Biberach appears as a village in the 8th century, and in 1312 it became a free imperial city. During the Thirty Years’ War it underwent various vicissitudes, and was for a while held by the Swedes. In 1707 it was captured and put to ransom by the French, who afterwards, in 1796 and 1800, defeated the Austrians in the neighbourhood. In 1803 the city was deprived of its imperial freedom and assigned to Baden, and in 1806 was transferred to Württemberg. Biberach is the birthplace of the sculptor Johann Lorenz Natter (1705–1763) and the painter Bernhard Neher (1806–1886); Christoph Martin Wieland, born in 1733 at the neighbouring village of Oberholzheim, spent several years in the town.

BIBIRINE, or Bebeerine, C19H21NO3, an alkaloid obtained from the bark and fruit of the greenheart (q.v.) tree, Nectandra rodiaei, called bibiru or sipiri in Guiana, where the tree grows. The substance was discovered about the year 1835 by Hugh Rodie, a surgeon in Demerara, who used it as a febrifuge in substitution for quinine.

BIBLE. The word “Bible,” which in English, as in medieval Latin, is treated as a singular noun, is in its original Greek form a plural, τὰ βιβλία, the (sacred) books—correctly expressing the fact that the sacred writings of Christendom (collectively described by this title) are made up of a number of independent records, which set before us the successive stages in the history of revelation. The origin of each of these records forms a distinct critical problem, and for the discussion of these questions of detail the reader is referred to the separate articles on the Biblical books. An account of the Bible as a whole involves so many aspects of interest, that, apart from the separate articles on its component books, the general questions of importance arising out of its present shape require to be discussed in separate sections of this article. They are here divided accordingly, into two main divisions:—(A) Old Testament, and (B) New Testament; and under each of these are treated (1) the Canon, (2) the texts and versions, (3) textual criticism, (4) the “higher criticism,” i.e. a general historical account (more particularly considered for separate books in the articles on them) of the criticism and views based on the substance and matter, as apart from criticism devoted to the correction and elucidation of the text, and (5) chronology. For the literary history of the translated English Bible, see the separate article under Bible, English.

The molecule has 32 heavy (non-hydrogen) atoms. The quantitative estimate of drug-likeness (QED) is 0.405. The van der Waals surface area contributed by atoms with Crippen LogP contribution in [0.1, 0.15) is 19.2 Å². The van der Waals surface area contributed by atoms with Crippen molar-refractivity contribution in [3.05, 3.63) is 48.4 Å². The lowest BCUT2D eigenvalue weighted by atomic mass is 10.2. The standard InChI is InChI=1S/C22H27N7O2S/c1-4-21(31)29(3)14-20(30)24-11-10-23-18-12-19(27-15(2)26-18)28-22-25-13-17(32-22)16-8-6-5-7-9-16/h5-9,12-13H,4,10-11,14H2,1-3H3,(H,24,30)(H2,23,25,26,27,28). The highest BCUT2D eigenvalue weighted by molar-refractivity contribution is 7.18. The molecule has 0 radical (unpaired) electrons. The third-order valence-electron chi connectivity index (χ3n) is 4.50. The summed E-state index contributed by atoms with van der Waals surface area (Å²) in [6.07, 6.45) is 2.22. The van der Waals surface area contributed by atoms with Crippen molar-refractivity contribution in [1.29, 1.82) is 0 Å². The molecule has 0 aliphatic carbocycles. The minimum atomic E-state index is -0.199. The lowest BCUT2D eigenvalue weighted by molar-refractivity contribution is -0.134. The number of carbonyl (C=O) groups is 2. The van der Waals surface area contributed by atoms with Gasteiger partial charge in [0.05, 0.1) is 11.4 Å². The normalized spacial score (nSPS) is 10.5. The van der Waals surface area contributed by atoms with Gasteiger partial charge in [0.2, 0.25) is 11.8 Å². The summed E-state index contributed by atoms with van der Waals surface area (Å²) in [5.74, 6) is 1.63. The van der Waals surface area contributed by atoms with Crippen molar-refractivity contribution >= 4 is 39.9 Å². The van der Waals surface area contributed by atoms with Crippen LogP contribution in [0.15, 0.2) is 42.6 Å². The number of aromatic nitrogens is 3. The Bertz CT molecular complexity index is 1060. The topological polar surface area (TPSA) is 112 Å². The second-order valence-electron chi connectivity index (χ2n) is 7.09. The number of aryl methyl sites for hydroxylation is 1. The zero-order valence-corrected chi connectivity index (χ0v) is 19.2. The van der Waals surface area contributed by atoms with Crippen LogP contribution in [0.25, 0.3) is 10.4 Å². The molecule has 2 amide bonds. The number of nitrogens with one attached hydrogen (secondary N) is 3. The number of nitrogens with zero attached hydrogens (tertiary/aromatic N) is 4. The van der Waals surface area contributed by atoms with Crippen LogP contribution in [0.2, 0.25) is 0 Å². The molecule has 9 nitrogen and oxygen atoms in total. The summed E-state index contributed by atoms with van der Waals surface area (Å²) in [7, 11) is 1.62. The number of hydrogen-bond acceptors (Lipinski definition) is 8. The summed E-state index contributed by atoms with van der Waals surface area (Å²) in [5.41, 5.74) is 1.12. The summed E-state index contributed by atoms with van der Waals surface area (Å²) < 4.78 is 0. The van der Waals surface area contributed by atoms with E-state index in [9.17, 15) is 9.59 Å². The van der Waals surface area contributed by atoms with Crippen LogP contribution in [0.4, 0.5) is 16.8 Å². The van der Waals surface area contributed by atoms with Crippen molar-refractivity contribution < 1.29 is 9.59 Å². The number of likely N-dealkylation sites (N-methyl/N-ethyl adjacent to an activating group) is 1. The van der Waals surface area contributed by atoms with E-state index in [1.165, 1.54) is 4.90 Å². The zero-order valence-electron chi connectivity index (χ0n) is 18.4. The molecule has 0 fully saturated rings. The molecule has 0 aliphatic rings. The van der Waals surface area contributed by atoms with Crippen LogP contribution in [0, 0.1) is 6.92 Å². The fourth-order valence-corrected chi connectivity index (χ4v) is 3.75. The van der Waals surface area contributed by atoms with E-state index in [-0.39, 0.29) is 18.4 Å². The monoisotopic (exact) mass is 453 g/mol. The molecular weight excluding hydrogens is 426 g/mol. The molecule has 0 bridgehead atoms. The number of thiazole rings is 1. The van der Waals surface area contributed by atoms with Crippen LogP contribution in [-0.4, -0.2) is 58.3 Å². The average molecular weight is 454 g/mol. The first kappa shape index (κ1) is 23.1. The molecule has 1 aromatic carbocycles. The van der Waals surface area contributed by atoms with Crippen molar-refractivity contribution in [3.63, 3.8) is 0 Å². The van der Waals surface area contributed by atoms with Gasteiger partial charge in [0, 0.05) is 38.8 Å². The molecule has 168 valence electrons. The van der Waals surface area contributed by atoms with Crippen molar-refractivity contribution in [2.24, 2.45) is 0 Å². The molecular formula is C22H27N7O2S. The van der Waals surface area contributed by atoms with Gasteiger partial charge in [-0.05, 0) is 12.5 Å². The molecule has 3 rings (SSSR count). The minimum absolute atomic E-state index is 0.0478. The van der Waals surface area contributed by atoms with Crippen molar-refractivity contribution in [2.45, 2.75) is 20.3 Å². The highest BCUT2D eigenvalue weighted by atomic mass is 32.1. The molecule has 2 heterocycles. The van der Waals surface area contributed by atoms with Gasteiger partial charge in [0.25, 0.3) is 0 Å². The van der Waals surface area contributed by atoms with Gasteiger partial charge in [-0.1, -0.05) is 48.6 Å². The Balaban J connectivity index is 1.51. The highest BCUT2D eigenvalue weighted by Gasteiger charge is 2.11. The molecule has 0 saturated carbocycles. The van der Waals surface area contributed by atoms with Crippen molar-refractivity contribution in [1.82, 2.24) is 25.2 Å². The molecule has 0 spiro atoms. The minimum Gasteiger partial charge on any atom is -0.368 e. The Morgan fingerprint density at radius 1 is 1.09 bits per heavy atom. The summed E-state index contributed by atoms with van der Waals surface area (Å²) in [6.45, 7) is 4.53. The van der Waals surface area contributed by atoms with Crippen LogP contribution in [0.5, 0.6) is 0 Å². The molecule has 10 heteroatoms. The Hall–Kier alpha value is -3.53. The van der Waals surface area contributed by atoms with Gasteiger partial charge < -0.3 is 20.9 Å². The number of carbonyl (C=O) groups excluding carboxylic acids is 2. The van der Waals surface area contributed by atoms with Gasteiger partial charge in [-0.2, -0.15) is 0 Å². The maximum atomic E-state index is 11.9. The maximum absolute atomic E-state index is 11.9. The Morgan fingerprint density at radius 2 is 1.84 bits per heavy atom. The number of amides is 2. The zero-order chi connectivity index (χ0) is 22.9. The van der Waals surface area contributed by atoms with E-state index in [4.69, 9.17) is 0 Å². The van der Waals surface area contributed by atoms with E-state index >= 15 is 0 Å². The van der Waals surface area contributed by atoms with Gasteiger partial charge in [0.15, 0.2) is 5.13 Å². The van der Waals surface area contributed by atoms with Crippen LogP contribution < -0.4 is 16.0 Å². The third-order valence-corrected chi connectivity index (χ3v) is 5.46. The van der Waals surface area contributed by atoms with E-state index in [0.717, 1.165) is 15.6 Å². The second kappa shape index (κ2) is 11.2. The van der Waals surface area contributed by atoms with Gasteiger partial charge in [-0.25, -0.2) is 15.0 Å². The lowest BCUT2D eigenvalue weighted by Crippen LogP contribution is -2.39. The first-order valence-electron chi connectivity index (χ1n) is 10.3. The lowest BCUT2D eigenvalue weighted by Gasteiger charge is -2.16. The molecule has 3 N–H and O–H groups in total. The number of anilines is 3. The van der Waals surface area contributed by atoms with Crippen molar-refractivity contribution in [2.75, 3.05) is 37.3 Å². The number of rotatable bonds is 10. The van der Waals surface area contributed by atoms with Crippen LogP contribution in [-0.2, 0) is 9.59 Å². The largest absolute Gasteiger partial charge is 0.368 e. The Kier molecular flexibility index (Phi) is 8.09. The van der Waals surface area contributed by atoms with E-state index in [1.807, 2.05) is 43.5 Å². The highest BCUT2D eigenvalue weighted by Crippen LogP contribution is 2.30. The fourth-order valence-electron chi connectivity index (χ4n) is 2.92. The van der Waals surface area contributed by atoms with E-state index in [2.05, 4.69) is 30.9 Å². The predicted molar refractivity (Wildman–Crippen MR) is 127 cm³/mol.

(A) Old Testament

1. Canon.

We shall begin by giving a general account of the historical and literary conditions under which the unique literature of the Old Testament sprang up, of the stages by which it gradually reached its present form, and (so far as this is possible) of the way in which the Biblical books were brought together in a canonical collection. There exists no formal historical account of the formation of the Old Testament canon. The popular idea that this canon was closed by Ezra has no foundation in antiquity. Certainly in the apocryphal book of 2 Esdras, written towards the end of the 1st century A.D., we read (xiv. 20-26, 38-48), that, the law being burnt, Ezra, at his own request, was miraculously inspired to rewrite it; he procured accordingly five skilled scribes, and dictated to them for forty days, during which time they wrote 94 books, i.e. not only (according to the Jewish reckoning) the 24 books of the Old Testament, but 70 apocryphal books as well, which, being filled, it is said, with a superior, or esoteric wisdom, are placed upon even a higher level (vv. 46, 47) than the Old Testament itself. No argument is needed to show that this legend is unworthy of credit; even if it did deserve to be taken seriously, it still contains nothing respecting either a completion of the canon, or even a collection, or redaction, of sacred books by Ezra. Yet it is frequently referred to by patristic writers; and Ezra, on the strength of it, is regarded by them as the genuine restorer of the lost books of the Old Testament (see Ezra).

In 2 Macc. ii. 13 it is said that Nehemiah, “founding a library, gathered together the things concerning the kings and prophets, and the (writings) of David, and letters of kings about sacred gifts.” These statements are found in a part of 2 Macc. which is admitted to be both late and full of untrustworthy matter; still, the passage may preserve an indistinct reminiscence of an early stage in the formation of the canon, the writings referred